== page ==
10 Natural Resource Injuries from the Type I Portion of the DWH Incident The “easy” part – long agency (NOAA) experience/skills directly applicable here to surface and shoreline habitat oiling impacts Potentially trivial compared to novel subsurface ecosystem impacts ? May form the vast majority of the focus of restoration because: Better capacity to infer injuries Ecosystem values and uses to humans understood Compensatory restoration is deemed feasible Political pressure for state “wish list” projects EPA Press-Register

11 Type I Injuries: Species Oiled at Sea Surface Seabirds found dead in oiled areas in USFWS counts to 12/2011 gulls = 2901 brown pelican = 556 northern gannet = 441 royal tern = 233 black skimmer = 233 Sea turtles – 613 dead (incl. Kemp’s ridleys) in NOAA counts from 4/2010-4/2011 Marine mammals – 452 dolphin strandings in NOAA data base out of 625 total cetacean strandings from 4/2010-1/2012; abnormally high miscarriage rates Fish –concerns about impacts on early life stages because of dispersed oil in fine droplets is so highly bioavailable and to nearshore demersal fish like killifish in contact with oil Blue crab and penaeid shrimps – still under study but clearly extensive exposure to oil and dispersants Floating Sargassum community – high risk and likely injury to habitat provider (plant) and associated fish and wildlife – incl. dead hatchling sea turtles; concern over larval & juvenile bluefin tuna, mahi, cobia, etc. Reuters AP

12 Type I Injuries: Shoreline Habitats Oiled (1053 linear miles) Coastal marsh – especially margins, where below- ground plant mortality also fostered marsh edge erosion but low total acreage lost Sandy ocean beaches – coatings of mousse, tarballs, and layers of buried oil at depths in the sand with intense disturbance of clean-up Seagrass beds – some direct habitat loss Oyster reefs – some mortality from smothering plus possible oyster larval mortality; mass freshwater diversion mortality Protected mudflats – some loss of benthic invertebrate prey for higher trophic levels Estuarine muddy bottom and ocean floor – PAH contamination plus persistence of oiled detritus, evident during summer 2011 storms

13 Type I Injuries: Grounded Oil Effects on Shoreline Species Ground- and low-nesting marsh birds (double jeopardy for pelicans etc. = feeding at sea + nesting impacts). Fiddler crabs, blue crabs, and marsh nekton, esp. shrimps. Oysters by adult and juvenile mortality, larval losses, and likely slower growth. Terrapins and marsh mammals. Nekton, including juvenile and resident fishes (killifish), that use shallow marsh, oyster reef, seagrass habitats. Seaducks, sea turtles, and demersal fishes that eat benthic invertebrates in shallow estuarine bottom are at risk. AP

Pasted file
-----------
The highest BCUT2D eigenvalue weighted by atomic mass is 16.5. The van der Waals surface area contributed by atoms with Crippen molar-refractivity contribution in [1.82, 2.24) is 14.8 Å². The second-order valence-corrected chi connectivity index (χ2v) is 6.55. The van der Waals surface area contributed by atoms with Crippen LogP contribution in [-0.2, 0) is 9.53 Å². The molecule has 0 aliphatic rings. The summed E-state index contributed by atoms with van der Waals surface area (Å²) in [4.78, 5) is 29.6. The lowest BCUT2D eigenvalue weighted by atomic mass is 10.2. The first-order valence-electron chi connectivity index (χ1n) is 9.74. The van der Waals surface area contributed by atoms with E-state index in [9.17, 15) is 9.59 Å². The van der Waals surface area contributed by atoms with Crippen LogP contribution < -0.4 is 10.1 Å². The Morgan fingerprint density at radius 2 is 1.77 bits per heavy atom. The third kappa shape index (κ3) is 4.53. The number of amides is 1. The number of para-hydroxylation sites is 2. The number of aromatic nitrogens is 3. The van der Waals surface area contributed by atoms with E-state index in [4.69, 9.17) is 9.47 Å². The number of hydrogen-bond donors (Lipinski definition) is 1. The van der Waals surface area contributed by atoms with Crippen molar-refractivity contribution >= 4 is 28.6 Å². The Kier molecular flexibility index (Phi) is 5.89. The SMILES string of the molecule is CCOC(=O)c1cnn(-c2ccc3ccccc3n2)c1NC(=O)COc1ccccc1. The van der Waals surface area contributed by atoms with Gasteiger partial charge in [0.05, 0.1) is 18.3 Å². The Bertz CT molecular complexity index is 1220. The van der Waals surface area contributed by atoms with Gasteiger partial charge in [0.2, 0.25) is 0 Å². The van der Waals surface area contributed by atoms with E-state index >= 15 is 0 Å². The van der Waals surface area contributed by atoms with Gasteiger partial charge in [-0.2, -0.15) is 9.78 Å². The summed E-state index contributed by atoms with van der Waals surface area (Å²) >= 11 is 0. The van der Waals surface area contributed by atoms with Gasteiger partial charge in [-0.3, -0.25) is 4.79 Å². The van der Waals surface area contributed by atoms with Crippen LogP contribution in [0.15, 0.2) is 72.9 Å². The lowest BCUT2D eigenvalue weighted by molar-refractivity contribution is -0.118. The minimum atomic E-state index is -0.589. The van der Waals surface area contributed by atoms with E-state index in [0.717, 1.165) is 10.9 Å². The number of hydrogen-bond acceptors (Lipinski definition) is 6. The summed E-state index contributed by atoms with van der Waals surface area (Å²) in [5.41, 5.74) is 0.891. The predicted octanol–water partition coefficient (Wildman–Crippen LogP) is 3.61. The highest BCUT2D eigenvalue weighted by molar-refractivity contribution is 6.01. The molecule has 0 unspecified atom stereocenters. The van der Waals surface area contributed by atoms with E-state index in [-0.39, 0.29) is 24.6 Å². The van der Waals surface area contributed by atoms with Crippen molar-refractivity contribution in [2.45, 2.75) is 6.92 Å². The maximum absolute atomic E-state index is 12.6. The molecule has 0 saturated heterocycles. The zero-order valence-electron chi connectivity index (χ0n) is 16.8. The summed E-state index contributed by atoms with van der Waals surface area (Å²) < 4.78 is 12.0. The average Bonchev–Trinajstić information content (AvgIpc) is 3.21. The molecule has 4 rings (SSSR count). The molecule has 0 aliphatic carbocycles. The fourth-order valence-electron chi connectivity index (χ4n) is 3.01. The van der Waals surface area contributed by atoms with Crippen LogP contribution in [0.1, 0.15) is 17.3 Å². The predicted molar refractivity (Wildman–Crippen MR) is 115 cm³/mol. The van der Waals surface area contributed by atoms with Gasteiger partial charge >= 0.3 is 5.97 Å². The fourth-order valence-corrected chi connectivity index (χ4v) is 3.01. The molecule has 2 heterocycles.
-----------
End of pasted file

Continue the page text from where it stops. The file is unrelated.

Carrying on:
14 Collateral Injuries: from Response Actions Toxicity from chronic exposure to persistent dispersant - alone and with oil Fine-scale chemical dispersal of oil enhanced bio- availability and kept it sub-surface for longer, thereby magnifying impacts to zooplankton, particle feeders Physical injuries to marsh from boom groundings and vessel groundings while deploying boom Waterbird mortalities from “booming in” both oil and birds around marsh islands Habitat and food-web degradation from beach “nourishment”, which kills benthic invertebrates Oyster mortality from of freshwater diversions Air pollution and health effects in wildlife and humans from soot creation during at sea burning AP

15 Collateral Injuries: from Clean-up Efforts Vehicle driving on beaches (especially at night) destroyed nests, killed nesting birds/chicks Birds and other animals killed during uptake into oil skimmers Construction of coastal barrier berms killed benthic food resources and misguided sea turtles / ground-nesting birds to nest on that rapidly eroding sand Sea turtle mortalities from intense trawl fishing, perhaps with disabled TEDs, immediately before closures when enforcement attention was diverted Repeated mortality of benthic invertebrates and consequent loss of prey from demersal surf fishes and shorebirds after beach excavations to remove buried tarballs and oil layers and raking up wrack U.S. Coast Guard AP